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Fear & Free Media

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“All fear societies are based on a certain degree of brainwashing. State-controlled television, radio, and newspapers glorify the actions of the regime’s leaders and incite their populations against those it deems to be enemies.”

The Case For Democracy: The Power of Freedom to Overcome Tyranny and Terror, has given me extra insight into the condition of media in Mongolia—and our mission of Faith and Freedom.
My ability to read the latest western books is limited by living in Mongolia (where’s a Barnes and Noblebaatar when you need one?) but during a recent trip to the States I stocked up with a good year’s supply of reading material. Sharansky’s book was my last pick-up; at the Denver airport while suffering through an 8-hour delay. Thank God for airport delays! The Case For Democracy, is one of the most insightful books on political freedom I’ve read.
You may remember from an earlier commentary that a recent analysis by Mongolia’s Press Institute and Globe International found that while there is sufficient media freedom for journalists to pursue their craft, there is, in practice, less freedom because of how ideological control of the media has developed over recent years. Keep in mind that Mongolia is a young democracy, without the foundation of Judeo-Christian traditions from which modern political freedom sprang (I explore this issue in my forthcoming book, Faith & Freedom: How the missionary principle facilitates political freedom). Like any nation going through a major political change, there are significant issues to grapple with and problems to overcome as the society experiments with new social concepts. Allow me to illustrate.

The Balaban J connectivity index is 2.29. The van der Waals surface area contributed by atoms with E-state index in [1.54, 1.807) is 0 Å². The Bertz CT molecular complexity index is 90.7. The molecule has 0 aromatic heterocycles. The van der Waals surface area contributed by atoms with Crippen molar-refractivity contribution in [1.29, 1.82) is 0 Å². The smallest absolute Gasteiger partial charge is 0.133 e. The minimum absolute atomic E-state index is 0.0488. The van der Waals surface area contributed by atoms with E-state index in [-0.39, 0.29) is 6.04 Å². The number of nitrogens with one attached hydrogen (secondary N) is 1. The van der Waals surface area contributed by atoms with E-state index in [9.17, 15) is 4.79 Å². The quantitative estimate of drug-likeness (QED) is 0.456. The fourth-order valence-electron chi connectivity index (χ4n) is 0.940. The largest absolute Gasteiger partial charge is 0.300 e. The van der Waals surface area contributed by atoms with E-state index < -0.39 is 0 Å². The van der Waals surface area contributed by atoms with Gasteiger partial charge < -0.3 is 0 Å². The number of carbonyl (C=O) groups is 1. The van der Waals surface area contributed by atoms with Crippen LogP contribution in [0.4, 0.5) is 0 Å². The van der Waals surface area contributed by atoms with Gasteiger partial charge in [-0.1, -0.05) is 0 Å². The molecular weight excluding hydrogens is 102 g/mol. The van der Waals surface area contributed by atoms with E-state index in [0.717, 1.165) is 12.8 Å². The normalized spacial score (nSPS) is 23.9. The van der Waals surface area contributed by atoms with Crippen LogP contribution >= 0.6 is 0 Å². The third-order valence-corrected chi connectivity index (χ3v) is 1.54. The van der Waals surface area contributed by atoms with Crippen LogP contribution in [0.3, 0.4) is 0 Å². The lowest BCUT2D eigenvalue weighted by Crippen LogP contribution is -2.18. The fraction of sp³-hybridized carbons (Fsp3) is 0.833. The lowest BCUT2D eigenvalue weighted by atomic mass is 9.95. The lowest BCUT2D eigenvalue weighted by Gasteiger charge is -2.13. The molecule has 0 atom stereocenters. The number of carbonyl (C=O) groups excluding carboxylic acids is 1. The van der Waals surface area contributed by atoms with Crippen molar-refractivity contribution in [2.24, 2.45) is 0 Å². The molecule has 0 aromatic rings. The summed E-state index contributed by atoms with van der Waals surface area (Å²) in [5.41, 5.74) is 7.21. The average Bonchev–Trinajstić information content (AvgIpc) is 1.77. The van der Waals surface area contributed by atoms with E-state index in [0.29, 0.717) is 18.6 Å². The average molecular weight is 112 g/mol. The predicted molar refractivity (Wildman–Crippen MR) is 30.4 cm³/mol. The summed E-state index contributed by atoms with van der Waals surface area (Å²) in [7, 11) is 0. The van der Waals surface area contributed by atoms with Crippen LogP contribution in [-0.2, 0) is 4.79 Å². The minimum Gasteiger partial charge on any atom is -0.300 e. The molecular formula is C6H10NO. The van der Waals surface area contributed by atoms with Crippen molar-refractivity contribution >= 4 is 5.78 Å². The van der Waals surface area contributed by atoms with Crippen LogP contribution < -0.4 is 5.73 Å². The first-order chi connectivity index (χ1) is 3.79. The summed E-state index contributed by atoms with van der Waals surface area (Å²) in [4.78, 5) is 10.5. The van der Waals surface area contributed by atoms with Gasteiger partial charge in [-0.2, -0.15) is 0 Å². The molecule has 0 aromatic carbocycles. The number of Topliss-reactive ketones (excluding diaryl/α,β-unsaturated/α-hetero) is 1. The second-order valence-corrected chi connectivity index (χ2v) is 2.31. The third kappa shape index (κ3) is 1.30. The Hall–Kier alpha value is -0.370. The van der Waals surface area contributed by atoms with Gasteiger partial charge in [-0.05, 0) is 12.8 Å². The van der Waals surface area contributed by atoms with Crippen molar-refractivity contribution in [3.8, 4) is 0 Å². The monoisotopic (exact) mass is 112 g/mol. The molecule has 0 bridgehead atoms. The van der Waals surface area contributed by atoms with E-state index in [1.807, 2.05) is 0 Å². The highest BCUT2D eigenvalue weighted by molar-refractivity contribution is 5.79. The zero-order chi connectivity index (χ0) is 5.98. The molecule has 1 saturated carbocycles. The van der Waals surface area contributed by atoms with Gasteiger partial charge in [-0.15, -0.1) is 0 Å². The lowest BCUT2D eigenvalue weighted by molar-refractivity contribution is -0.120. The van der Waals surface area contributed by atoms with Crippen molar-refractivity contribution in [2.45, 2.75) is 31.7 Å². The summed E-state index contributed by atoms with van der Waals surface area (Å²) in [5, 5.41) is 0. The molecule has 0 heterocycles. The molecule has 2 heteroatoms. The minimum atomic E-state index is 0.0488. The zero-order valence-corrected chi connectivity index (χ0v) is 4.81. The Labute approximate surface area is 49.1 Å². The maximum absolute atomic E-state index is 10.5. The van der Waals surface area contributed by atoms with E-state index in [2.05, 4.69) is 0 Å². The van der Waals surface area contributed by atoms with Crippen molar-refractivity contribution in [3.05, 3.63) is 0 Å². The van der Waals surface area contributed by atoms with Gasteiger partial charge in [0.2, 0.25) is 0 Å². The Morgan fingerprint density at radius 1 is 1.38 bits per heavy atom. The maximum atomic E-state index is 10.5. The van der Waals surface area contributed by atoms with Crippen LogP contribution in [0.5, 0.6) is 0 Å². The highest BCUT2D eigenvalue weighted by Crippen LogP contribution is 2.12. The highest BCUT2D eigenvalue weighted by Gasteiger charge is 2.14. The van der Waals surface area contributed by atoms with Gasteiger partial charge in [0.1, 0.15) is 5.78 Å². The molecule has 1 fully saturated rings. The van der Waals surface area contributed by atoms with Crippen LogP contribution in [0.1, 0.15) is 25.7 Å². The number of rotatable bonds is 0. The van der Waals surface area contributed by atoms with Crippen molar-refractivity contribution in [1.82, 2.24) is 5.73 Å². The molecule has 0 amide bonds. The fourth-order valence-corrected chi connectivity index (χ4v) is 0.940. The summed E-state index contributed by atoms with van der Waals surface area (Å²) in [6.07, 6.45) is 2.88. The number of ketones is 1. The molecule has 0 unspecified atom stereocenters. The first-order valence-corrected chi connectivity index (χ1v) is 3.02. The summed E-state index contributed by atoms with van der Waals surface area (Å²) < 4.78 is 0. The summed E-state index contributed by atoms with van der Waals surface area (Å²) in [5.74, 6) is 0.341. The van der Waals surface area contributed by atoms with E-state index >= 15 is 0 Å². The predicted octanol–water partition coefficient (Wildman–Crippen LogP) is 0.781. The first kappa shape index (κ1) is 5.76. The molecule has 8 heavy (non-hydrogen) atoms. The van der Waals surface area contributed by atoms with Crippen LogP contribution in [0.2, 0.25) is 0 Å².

Persecution and Persistence

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I started reading Persecution by David Limbaugh this week. I realize that the book may be nearly two years old, but as I said earlier, my access to good western books is sometimes limited by my location in Mongolia.
Limbaugh begins the book with dramatic accounts of students across America who have been persecuted for their Christian faith. That persecution took the form of teachers and principals preventing students from praying over lunches, at graduations, forcing them to stop talking about Jesus with friends during recess, and much more. There are many accounts of judges and other officials threatening to arrest and imprison students if they even utter the name of Jesus.
There may not be many Christians in Mongolia, but I may have more religious freedom here than in America.
Reading the accounts in Persecution (which is a tremendous read), brought to mind the time my wife, Diane, and I thought we might be involved with a legal battle to protect our daughter’s right to express her faith. However, our situation turned out very differently.
It was early 1998, Rochele was in first grade at McCoy Elementary School in Orlando, located about 2 miles north of the International Airport. Diane and I were taking part in a parent-teacher conference to go over Rochele’s school work and get a firsthand report from the teacher about what kind of student she was. I was a bit nervous, still feeling raw as a parent, wondering how I would react to a teacher who might want to suppress my kid’s religious freedoms.
The teacher gave us a glowing report of Rochele’s work and behavior, specifically noting how she was not only well behaved, but was often held up to the other students as an example of a hard worker with good behavior. That gave us great pride, though I secretly feared she might become a teacher’s pet geek – which gives you an idea of what I suffered when I was a kid, but that’s a story for another therapy session. I digress.